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  • Brief History
  • Our Vision
  • Our Mission
  • Our Objectives
  • Policy Initiative

Before 1982, Departments and Agencies providing infrastructure and services for the Transport Sector were placed under a number of Ministries. Notable among them were Public Works Department, Ministry of Works and Housing, Department of Social Welfare and Community Development, Ministry of Transport and Communications, Regional Organizations and Ghana Civil Aviation Authority. In January 1982 the Ministry of Transport & Communications and the Ministry of Roads & Highways were formed with oversight responsibilities for all Transport Sector Agencies.

The Ministry of Roads and Highways was in charge of road infrastructure Agencies which were the Ghana Highways Authority, the Department of Feeder Roads and later, the Department of Urban Roads. The Ministry of Roads and Highways held on to its name and functions until 1997 when the Ministry of Roads and Transport was created out of the then Ministry of Roads and Highways and Ministry of Transport and Communications. Again, in 2001 the naming of the sector was reverted to its previous names as in 1982 which were Ministry of Roads and Highways and Ministry of Transport and Communications. In 2002, the sector was renamed as Ministry of Roads and Transport.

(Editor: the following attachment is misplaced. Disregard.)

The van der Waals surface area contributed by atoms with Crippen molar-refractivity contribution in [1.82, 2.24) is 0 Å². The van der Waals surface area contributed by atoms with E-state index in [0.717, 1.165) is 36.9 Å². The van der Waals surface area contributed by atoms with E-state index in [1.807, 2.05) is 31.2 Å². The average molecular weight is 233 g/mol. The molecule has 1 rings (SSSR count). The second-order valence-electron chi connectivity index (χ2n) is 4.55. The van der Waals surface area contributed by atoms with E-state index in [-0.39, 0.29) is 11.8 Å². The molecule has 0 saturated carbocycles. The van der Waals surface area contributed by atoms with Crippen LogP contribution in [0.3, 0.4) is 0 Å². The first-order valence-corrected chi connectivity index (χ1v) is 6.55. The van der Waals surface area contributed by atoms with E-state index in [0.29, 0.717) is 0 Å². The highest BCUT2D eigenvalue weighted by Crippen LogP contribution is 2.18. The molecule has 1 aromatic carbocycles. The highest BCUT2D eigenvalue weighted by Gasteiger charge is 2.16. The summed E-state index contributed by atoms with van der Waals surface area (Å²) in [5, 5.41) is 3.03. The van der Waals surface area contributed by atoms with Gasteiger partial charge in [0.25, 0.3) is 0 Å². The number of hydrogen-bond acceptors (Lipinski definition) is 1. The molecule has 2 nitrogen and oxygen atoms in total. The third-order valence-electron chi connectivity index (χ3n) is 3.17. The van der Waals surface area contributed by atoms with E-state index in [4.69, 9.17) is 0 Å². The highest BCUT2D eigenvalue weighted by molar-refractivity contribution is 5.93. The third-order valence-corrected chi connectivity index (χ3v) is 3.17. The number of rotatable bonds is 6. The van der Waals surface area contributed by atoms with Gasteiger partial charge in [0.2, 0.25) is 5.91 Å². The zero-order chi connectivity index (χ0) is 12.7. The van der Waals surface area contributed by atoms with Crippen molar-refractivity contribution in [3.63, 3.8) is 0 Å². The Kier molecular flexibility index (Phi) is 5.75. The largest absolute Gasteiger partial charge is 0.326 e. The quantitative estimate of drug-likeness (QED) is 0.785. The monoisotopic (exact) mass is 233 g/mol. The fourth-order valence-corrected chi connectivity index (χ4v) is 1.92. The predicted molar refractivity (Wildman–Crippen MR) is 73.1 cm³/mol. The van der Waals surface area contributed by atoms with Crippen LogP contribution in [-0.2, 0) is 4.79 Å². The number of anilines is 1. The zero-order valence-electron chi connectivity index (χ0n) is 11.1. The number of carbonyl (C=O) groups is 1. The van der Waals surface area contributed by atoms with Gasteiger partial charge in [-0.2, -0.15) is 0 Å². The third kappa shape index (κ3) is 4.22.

Under this new name, it was in charge of all Transport Sector Policies and Programmes with oversight responsibility for all Transport Sector Agencies. In 2003, a separate Ministry of Ports, Harbours and Railways was created for the maritime and rail sub-sectors. During this period, the remaining Transport Sector Agencies were put under the Ministry of Transportation. In 2005 however, Aviation sub sector was taken out of Ministry of Transportation to form a third ministry called Ministry of Aviation.